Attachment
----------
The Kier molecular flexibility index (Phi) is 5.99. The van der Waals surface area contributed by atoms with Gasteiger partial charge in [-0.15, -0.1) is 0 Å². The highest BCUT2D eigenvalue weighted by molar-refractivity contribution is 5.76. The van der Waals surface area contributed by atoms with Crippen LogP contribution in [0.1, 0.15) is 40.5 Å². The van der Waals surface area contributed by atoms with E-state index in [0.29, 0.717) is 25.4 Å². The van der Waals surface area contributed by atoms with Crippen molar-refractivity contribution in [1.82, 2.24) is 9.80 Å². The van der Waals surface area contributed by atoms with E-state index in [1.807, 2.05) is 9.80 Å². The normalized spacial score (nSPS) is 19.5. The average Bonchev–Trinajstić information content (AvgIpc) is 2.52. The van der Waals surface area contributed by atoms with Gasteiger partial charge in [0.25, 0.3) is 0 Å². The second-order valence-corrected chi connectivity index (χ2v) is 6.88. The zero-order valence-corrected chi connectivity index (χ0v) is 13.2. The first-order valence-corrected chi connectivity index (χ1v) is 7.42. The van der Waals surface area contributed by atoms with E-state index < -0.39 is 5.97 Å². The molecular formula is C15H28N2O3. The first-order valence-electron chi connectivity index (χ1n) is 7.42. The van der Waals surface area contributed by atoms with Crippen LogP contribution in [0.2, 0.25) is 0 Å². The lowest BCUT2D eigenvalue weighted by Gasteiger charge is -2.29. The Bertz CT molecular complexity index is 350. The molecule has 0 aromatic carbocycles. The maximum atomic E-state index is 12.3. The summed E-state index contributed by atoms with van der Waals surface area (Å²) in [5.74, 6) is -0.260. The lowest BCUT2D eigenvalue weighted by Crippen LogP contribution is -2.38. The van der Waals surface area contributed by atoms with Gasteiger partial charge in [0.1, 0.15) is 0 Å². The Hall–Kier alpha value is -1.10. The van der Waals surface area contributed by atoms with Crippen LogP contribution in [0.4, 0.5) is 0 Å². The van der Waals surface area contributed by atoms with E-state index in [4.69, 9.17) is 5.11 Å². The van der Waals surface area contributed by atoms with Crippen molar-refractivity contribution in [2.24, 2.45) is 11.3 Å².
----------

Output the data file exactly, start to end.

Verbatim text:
The Kier molecular flexibility index (Phi) is 5.99. The van der Waals surface area contributed by atoms with Gasteiger partial charge in [-0.15, -0.1) is 0 Å². The highest BCUT2D eigenvalue weighted by molar-refractivity contribution is 5.76. The van der Waals surface area contributed by atoms with Crippen LogP contribution in [0.1, 0.15) is 40.5 Å². The van der Waals surface area contributed by atoms with E-state index in [0.29, 0.717) is 25.4 Å². The van der Waals surface area contributed by atoms with Crippen molar-refractivity contribution in [1.82, 2.24) is 9.80 Å². The van der Waals surface area contributed by atoms with E-state index in [1.807, 2.05) is 9.80 Å². The normalized spacial score (nSPS) is 19.5. The average Bonchev–Trinajstić information content (AvgIpc) is 2.52. The van der Waals surface area contributed by atoms with Gasteiger partial charge in [0.25, 0.3) is 0 Å². The second-order valence-corrected chi connectivity index (χ2v) is 6.88. The zero-order valence-corrected chi connectivity index (χ0v) is 13.2. The first-order valence-corrected chi connectivity index (χ1v) is 7.42. The van der Waals surface area contributed by atoms with E-state index < -0.39 is 5.97 Å². The molecular formula is C15H28N2O3. The first-order valence-electron chi connectivity index (χ1n) is 7.42. The van der Waals surface area contributed by atoms with Crippen LogP contribution in [0.2, 0.25) is 0 Å². The lowest BCUT2D eigenvalue weighted by Gasteiger charge is -2.29. The Bertz CT molecular complexity index is 350. The molecule has 0 aromatic carbocycles. The maximum atomic E-state index is 12.3. The summed E-state index contributed by atoms with van der Waals surface area (Å²) in [5.74, 6) is -0.260. The lowest BCUT2D eigenvalue weighted by Crippen LogP contribution is -2.38. The van der Waals surface area contributed by atoms with Gasteiger partial charge in [0.1, 0.15) is 0 Å². The Hall–Kier alpha value is -1.10. The van der Waals surface area contributed by atoms with Crippen LogP contribution in [0.4, 0.5) is 0 Å². The van der Waals surface area contributed by atoms with E-state index in [4.69, 9.17) is 5.11 Å². The van der Waals surface area contributed by atoms with Crippen molar-refractivity contribution in [2.24, 2.45) is 11.3 Å².